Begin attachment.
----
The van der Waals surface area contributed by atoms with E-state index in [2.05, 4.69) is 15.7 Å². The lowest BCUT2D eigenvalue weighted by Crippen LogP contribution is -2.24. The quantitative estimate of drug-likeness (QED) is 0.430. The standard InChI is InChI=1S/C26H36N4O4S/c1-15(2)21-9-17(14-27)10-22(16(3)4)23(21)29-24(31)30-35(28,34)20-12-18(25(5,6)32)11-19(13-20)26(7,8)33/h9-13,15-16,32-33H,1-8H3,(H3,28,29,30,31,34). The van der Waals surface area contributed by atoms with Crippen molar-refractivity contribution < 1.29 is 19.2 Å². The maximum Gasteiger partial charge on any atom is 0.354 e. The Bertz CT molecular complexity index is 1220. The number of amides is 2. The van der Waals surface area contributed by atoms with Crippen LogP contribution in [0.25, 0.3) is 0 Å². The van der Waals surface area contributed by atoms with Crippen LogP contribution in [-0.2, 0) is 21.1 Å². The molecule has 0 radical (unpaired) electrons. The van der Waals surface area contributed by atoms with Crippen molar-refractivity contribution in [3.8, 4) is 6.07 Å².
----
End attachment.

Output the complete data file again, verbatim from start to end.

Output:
The van der Waals surface area contributed by atoms with E-state index in [2.05, 4.69) is 15.7 Å². The lowest BCUT2D eigenvalue weighted by Crippen LogP contribution is -2.24. The quantitative estimate of drug-likeness (QED) is 0.430. The standard InChI is InChI=1S/C26H36N4O4S/c1-15(2)21-9-17(14-27)10-22(16(3)4)23(21)29-24(31)30-35(28,34)20-12-18(25(5,6)32)11-19(13-20)26(7,8)33/h9-13,15-16,32-33H,1-8H3,(H3,28,29,30,31,34). The van der Waals surface area contributed by atoms with Crippen molar-refractivity contribution < 1.29 is 19.2 Å². The maximum Gasteiger partial charge on any atom is 0.354 e. The Bertz CT molecular complexity index is 1220. The number of amides is 2. The van der Waals surface area contributed by atoms with Crippen LogP contribution in [0.25, 0.3) is 0 Å². The van der Waals surface area contributed by atoms with Crippen LogP contribution in [-0.2, 0) is 21.1 Å². The molecule has 0 radical (unpaired) electrons. The van der Waals surface area contributed by atoms with Crippen molar-refractivity contribution in [3.8, 4) is 6.07 Å².